Hal Turner operated on the fringes of radio – on shortwave and Internet streaming – but he drew national attention when he was indicted on charges he threatened to murder three federal judges in Chicago. Now his trial in a New York federal court has ended in a mistrial.
According to the New York Times, one of the jurors said the panel split 9-3 in favor of acquittal. That juror criticized the prosecution for not presenting much of a case, ending testimony after only three days in a trial which had been expected to last much longer.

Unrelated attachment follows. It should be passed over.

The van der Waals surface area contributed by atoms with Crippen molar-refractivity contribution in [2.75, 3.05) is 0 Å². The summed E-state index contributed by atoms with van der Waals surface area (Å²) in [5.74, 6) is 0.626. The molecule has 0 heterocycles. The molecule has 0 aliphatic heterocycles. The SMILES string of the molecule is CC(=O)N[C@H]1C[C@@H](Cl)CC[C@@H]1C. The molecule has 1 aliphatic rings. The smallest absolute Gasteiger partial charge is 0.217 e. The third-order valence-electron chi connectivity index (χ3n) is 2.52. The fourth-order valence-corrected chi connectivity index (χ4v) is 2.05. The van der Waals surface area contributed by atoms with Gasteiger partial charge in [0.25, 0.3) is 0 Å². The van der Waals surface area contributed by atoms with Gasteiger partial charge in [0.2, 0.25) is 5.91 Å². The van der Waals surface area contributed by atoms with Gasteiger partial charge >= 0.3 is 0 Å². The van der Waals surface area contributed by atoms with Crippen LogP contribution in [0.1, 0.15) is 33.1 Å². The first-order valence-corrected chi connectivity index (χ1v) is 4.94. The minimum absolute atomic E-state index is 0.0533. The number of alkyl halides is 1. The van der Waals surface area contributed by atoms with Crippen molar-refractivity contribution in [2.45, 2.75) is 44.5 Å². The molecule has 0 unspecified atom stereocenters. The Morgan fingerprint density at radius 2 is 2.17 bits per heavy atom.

The charges against Turner were based on a blog post in which he said the three judges deserved to die for upholding a Chicago handgun ban. His defense argued that the comments were protected by the First Amendment. In addition, Turner claimed that he should be shielded from prosecution because he had been a paid FBI informant – a claim which turned out to be true.
Despite the hung jury, federal prosecutors say they will try the case again. The new trial has been scheduled for March. Turner’s trial had been moved from Chicago to New York to avoid having it in the same courthouse where the three judges he’s accused of threatening hold court. A federal judge was brought in from Louisiana to oversee the trial.